Petro is closer in tone to younger Latin leftist leaders like Gabriel Boric in Chile rather than Venezuela’s Nicolás Maduro or Nicaragua’s Daniel Ortega. Since Petro took office, civil liberties and political rights have been strengthened. Freedom House, which receives most of its funding from the U.S. government, acknowledged as much in a report last month, lifting Colombia’s status from “partly free” to “free.”
There’s no indication that Petro intends to rule by decree or illegally extend his time in office, and if he attempted to it would hand his opponents a rationale they are eagerly seeking to oust him. It wouldn’t be the first time that happened. As mayor of Bogotá in 2013, Petro was removed from office and banned from running again for 15 years on charges—brought by a right-wing prosecutor general—that he had violated rights of free enterprise by privatizing trash collection services. He was returned to power the following year by a judge’s order that nullified his removal.
Conservatives in Colombia confidently told me that Bogotá is “filled with Russian spies” and that Vladimir Putin is covertly financing pro-government rallies. They attacked Petro’s vice president, Francia Márquez, an environmental leader and the first Afro-Colombian woman to hold the position, often in openly racist terms.
Petro inspires intense opposition mostly because his ideology is verboten to the old order, which is dead set against any significant redistribution of wealth and power. Even more ominously, Petro won power by building an unprecedented leftist coalition, the Pacto Histórico, which won support from some quarters of the political establishment. A constitutional amendment limits him to one term in office, but if his presidency succeeds it would firmly establish the Pacto Histórico as a political force.
The Pacto Histórico holds one of the largest blocs of seats in Congress, but with only 16 of 108 Senate seats and 25 of 188 House seats, Petro doesn’t command anywhere close to a majority even with support from a group of left-of-center and centrist allies. To pass his proposals, he needs significant backing from centrist and conservative parties, which he generally hasn’t been able to win.
Unions marched in support of Petro’s labor reform bill, which would reduce the work week from 48 to 42 hours and increase overtime pay, but business leaders have blocked it on the grounds that it would supposedly impose high costs on companies and lead to mass layoffs. The executive class is more favorable to an opposition proposal that—surprise—would reduce corporate taxes and supposedly produce a trickle-down effect that would greatly benefit workers. In late March, Petro withdrew a political reform bill that included public financing of electoral campaigns after congressional opponents stripped out so many key provisions he said there was “nothing progressive left.”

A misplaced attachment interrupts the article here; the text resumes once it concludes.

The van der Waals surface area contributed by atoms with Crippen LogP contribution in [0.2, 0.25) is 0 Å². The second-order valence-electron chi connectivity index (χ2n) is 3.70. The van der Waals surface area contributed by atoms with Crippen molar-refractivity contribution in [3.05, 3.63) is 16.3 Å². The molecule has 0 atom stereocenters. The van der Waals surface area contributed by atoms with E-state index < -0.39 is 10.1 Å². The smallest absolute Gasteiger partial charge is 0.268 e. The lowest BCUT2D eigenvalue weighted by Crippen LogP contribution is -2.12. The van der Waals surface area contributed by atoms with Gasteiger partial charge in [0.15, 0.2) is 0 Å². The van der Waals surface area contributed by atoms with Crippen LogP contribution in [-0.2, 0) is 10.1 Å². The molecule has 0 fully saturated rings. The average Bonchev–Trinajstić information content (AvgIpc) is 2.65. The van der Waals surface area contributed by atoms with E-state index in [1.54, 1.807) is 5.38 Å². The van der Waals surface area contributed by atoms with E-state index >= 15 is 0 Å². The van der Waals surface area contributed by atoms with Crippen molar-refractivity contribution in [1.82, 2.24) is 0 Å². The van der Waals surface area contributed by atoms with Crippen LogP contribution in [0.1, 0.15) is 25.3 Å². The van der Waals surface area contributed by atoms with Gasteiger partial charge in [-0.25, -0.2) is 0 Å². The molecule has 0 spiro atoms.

Congresswoman Ramírez heads a commission that is reviewing Colombia’s mining policy, which has long allowed foreign firms to operate as virtual feudal lords, but winning legislative approval for a reform blueprint faces uncertain prospects. So too does Petro’s plan for “Total Peace” with paramilitaries, rebels, and narcos who lay down their arms. The military is dead set against this, in part because it reduces the ability of former officers to profit by cutting deals with business owners in areas where they previously served or selling companies private security services to protect against illegal armed groups and narcos. “Many people in this country have made a good living from war and oppose peace,” Ramírez told me.
Petro’s most unyielding opposition comes from the security forces, whose core training portrayed leftists, violent or not, as the “internal enemy” and subversive—a view that is still widely held among the current and former officer corps. During last year’s election, former military officials filmed a video at the Bogotá headquarters of the Colombian Association of Retired Officers of the Armed Forces, or ACORE, that endorsed Hernández, Petro’s opponent, saying his victory was needed to “Save the Homeland.” Retired General Jaime Ruiz Barrera, an influential former head of ACORE—and 1970 graduate of the Pentagon’s notorious, and now rebranded, School of the Americas at Fort Benning, Georgia—is a Petro enemy on the outer edge of the extreme right. During the 1970s, he led a unit that allegedly tortured and murdered suspected leftists, according to a respected lawyers’ group. Ruiz accuses Petro of being overly eager to negotiate a demobilization agreement with the leftist rebels he despises.